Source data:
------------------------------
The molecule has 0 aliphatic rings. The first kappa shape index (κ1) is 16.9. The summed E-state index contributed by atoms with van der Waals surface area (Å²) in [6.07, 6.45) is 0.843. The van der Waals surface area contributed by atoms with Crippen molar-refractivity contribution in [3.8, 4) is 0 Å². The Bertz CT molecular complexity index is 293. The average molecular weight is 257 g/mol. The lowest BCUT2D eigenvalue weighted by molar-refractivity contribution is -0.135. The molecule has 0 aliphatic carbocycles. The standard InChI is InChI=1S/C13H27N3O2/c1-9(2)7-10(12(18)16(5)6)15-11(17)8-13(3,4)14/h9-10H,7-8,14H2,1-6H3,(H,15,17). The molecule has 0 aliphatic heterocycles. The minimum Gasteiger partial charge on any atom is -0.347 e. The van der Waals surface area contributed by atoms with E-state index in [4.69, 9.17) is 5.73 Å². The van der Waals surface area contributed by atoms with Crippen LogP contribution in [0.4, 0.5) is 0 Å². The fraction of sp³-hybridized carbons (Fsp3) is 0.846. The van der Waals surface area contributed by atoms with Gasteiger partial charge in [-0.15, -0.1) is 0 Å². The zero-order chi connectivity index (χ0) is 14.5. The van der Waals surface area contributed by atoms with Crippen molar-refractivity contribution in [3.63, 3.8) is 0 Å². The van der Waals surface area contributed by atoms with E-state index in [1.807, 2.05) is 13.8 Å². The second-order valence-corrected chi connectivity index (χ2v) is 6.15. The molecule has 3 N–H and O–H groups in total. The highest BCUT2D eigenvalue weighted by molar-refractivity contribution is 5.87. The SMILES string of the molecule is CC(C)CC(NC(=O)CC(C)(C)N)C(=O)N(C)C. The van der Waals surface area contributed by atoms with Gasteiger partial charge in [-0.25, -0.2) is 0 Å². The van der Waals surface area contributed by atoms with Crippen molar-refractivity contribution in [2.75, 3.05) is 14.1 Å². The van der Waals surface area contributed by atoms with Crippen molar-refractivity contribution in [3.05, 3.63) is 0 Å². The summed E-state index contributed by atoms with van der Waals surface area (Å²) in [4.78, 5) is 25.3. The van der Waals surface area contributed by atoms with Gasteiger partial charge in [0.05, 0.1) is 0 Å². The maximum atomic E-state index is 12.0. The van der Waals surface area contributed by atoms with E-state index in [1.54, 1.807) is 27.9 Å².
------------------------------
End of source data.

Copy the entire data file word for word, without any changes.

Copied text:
The molecule has 0 aliphatic rings. The first kappa shape index (κ1) is 16.9. The summed E-state index contributed by atoms with van der Waals surface area (Å²) in [6.07, 6.45) is 0.843. The van der Waals surface area contributed by atoms with Crippen molar-refractivity contribution in [3.8, 4) is 0 Å². The Bertz CT molecular complexity index is 293. The average molecular weight is 257 g/mol. The lowest BCUT2D eigenvalue weighted by molar-refractivity contribution is -0.135. The molecule has 0 aliphatic carbocycles. The standard InChI is InChI=1S/C13H27N3O2/c1-9(2)7-10(12(18)16(5)6)15-11(17)8-13(3,4)14/h9-10H,7-8,14H2,1-6H3,(H,15,17). The molecule has 0 aliphatic heterocycles. The minimum Gasteiger partial charge on any atom is -0.347 e. The van der Waals surface area contributed by atoms with E-state index in [4.69, 9.17) is 5.73 Å². The van der Waals surface area contributed by atoms with Crippen LogP contribution in [0.4, 0.5) is 0 Å². The fraction of sp³-hybridized carbons (Fsp3) is 0.846. The van der Waals surface area contributed by atoms with Gasteiger partial charge in [-0.15, -0.1) is 0 Å². The zero-order chi connectivity index (χ0) is 14.5. The van der Waals surface area contributed by atoms with Crippen molar-refractivity contribution in [3.63, 3.8) is 0 Å². The van der Waals surface area contributed by atoms with E-state index in [1.807, 2.05) is 13.8 Å². The second-order valence-corrected chi connectivity index (χ2v) is 6.15. The molecule has 3 N–H and O–H groups in total. The highest BCUT2D eigenvalue weighted by molar-refractivity contribution is 5.87. The SMILES string of the molecule is CC(C)CC(NC(=O)CC(C)(C)N)C(=O)N(C)C. The van der Waals surface area contributed by atoms with Gasteiger partial charge in [-0.25, -0.2) is 0 Å². The van der Waals surface area contributed by atoms with Crippen molar-refractivity contribution in [2.75, 3.05) is 14.1 Å². The van der Waals surface area contributed by atoms with Crippen molar-refractivity contribution in [3.05, 3.63) is 0 Å². The summed E-state index contributed by atoms with van der Waals surface area (Å²) in [4.78, 5) is 25.3. The van der Waals surface area contributed by atoms with Gasteiger partial charge in [0.05, 0.1) is 0 Å². The maximum atomic E-state index is 12.0. The van der Waals surface area contributed by atoms with E-state index in [1.54, 1.807) is 27.9 Å².